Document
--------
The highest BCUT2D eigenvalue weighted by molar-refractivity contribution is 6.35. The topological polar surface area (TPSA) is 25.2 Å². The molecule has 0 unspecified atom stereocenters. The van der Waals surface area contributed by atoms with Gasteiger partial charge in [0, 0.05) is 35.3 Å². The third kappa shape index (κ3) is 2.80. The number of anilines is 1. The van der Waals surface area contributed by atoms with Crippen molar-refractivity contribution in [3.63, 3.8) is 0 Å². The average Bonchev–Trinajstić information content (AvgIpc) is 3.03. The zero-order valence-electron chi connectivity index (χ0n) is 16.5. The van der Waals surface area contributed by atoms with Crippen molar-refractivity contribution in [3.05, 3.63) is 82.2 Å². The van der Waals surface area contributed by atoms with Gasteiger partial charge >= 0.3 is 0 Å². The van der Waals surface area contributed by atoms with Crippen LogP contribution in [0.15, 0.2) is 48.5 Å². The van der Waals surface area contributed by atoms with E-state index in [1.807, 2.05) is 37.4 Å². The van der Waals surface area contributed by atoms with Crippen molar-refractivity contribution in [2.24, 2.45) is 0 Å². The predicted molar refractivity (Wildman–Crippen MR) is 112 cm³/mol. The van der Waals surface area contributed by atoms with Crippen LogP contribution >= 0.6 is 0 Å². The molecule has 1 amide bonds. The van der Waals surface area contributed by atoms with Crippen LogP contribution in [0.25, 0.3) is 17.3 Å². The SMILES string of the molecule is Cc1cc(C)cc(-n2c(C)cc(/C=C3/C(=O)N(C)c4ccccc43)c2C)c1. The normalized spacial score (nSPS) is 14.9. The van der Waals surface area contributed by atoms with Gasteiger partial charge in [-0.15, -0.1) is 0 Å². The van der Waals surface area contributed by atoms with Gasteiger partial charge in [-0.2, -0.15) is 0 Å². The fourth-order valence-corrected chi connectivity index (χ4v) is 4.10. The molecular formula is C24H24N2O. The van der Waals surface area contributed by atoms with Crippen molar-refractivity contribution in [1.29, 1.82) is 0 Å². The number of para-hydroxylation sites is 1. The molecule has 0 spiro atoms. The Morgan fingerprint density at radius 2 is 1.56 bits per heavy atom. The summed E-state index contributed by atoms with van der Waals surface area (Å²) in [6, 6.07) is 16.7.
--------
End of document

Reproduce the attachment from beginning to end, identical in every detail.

The highest BCUT2D eigenvalue weighted by molar-refractivity contribution is 6.35. The topological polar surface area (TPSA) is 25.2 Å². The molecule has 0 unspecified atom stereocenters. The van der Waals surface area contributed by atoms with Gasteiger partial charge in [0, 0.05) is 35.3 Å². The third kappa shape index (κ3) is 2.80. The number of anilines is 1. The van der Waals surface area contributed by atoms with Crippen molar-refractivity contribution in [3.63, 3.8) is 0 Å². The average Bonchev–Trinajstić information content (AvgIpc) is 3.03. The zero-order valence-electron chi connectivity index (χ0n) is 16.5. The van der Waals surface area contributed by atoms with Crippen molar-refractivity contribution in [3.05, 3.63) is 82.2 Å². The van der Waals surface area contributed by atoms with Gasteiger partial charge >= 0.3 is 0 Å². The van der Waals surface area contributed by atoms with Crippen LogP contribution in [0.15, 0.2) is 48.5 Å². The van der Waals surface area contributed by atoms with E-state index in [1.807, 2.05) is 37.4 Å². The van der Waals surface area contributed by atoms with Crippen molar-refractivity contribution in [2.24, 2.45) is 0 Å². The predicted molar refractivity (Wildman–Crippen MR) is 112 cm³/mol. The van der Waals surface area contributed by atoms with Crippen LogP contribution >= 0.6 is 0 Å². The molecule has 1 amide bonds. The van der Waals surface area contributed by atoms with Crippen LogP contribution in [0.25, 0.3) is 17.3 Å². The SMILES string of the molecule is Cc1cc(C)cc(-n2c(C)cc(/C=C3/C(=O)N(C)c4ccccc43)c2C)c1. The normalized spacial score (nSPS) is 14.9. The van der Waals surface area contributed by atoms with Gasteiger partial charge in [-0.15, -0.1) is 0 Å². The van der Waals surface area contributed by atoms with Gasteiger partial charge in [-0.2, -0.15) is 0 Å². The fourth-order valence-corrected chi connectivity index (χ4v) is 4.10. The molecular formula is C24H24N2O. The van der Waals surface area contributed by atoms with Crippen molar-refractivity contribution in [1.29, 1.82) is 0 Å². The number of para-hydroxylation sites is 1. The molecule has 0 spiro atoms. The Morgan fingerprint density at radius 2 is 1.56 bits per heavy atom. The summed E-state index contributed by atoms with van der Waals surface area (Å²) in [6, 6.07) is 16.7.